First woman chosen to lead an orthodox community in Israel

Modern Orthodox synagogue in Gush Etzion selects woman as their spiritual leader.

By Paul Shindman, World Israel News

An Orthodox Jewish community in Israel has become the first to appoint a female rabbi as head of a synagogue, Ynet reported Tuesday.

The “Shirat HaTamar” congregation in the town of Efrat, in the Gush Etzion bloc south of Jerusalem, chose Rabbanit Shira Mirvis as their spiritual leader. She will also provide guidance in “halakha” – Jewish rabbinic law.

Mirvis, 40, was approved by an overwhelming majority of the community members and will officially be inaugurated in her position next month after graduating from the Halachic Leadership Institute of the Ohr Torah Stone network of Jewish educational institutions established by Rabbi Shlomo Riskin. The program is described as the most comprehensive track for Torah studies for women and the equivalent of rabbinical certification studies for men.

While still a rabbinical student, Mirvis had already served as head of a Beit Midrash – a school associated with a seminary or synagogue for intensive Torah study – as well as with the community burial society. Mirvis is also a partner in a blog about religious studies and hosts a popular Torah-centered podcast.

Mirvis thanked the community “for the opportunity they gave me to continue to lead this wonderful community … I pray that with God’s help, God will light our way and that we will continue to grow together to increase Torah.”

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“The opportunity to see Rebbetzin Shira Mirvis in this position is a crucial moment for Judaism, in which we recognize that female spiritual and halakhic leadership can go hand in hand and fully and completely with our halakhah and tradition,” said Rabbi Katriel Brender, head of Ohr Torah Stone.

“There is no doubt that Rebbetzin Shira has deep Torah knowledge, a commitment to tradition and uncompromising compassion, and she will be a tremendous asset to both the local community and the entire Jewish world,” Rabbi Brender added. “I believe and am sure that in the course of time, we will look back on this moment as a new halakhic pioneer in the proper place of women as spiritual leaders in the Orthodox community.”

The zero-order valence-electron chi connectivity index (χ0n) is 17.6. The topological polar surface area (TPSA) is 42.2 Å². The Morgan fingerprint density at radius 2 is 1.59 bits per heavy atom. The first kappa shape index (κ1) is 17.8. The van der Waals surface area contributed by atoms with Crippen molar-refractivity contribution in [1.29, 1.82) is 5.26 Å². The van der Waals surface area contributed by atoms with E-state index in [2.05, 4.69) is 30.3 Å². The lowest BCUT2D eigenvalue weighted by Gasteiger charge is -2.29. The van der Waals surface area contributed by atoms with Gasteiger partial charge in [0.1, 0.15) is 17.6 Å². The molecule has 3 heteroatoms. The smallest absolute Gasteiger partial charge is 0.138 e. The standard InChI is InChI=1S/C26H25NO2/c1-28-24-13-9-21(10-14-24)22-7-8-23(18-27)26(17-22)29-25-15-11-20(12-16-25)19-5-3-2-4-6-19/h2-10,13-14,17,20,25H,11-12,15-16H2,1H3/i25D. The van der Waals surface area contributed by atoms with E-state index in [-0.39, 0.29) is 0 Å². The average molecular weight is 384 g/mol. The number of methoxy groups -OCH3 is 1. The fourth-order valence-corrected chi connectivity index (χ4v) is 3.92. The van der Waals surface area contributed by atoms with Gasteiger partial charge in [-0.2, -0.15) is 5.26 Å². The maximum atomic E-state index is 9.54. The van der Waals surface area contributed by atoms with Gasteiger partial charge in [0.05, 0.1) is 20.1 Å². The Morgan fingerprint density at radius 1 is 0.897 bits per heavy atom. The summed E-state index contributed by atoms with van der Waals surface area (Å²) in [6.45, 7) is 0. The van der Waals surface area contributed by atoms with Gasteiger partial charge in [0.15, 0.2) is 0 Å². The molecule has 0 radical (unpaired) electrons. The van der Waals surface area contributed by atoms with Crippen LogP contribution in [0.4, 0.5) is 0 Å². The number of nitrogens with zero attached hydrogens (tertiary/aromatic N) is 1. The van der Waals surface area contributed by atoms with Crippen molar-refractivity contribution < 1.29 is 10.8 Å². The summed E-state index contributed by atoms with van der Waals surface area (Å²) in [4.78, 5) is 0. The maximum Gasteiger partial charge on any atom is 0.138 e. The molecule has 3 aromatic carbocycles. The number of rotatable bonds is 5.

Efrat Mayor Oded Revivi said he considers the selection Mirvis a “natural and necessary move” and that “the only test is Torah-inspired quality and the ability to lead a community… I am happy with her choice and hope others will follow suit.”

Efrat’s 13,000 residents are mostly Modern Orthodox who emphasize Jewish learning and religious practice but also do national service. The city is known for its many residents who are involved in Israel’s high-tech sector.

During the pandemic, Mirvis reached out to members of her community, many of whom had been infected when there was a coronavirus surge in her neighborhood, helping get them through the crisis.

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“As wthe ord spread about her expertise, over the last few months, Rabbanit Mirvis received more calls than ever before from throughout Efrat and beyond,” Ohr Torah Stone said on their website.

“People from different religious communities began to call – many who I never would have expected to see me as a resource,” Mirvis said.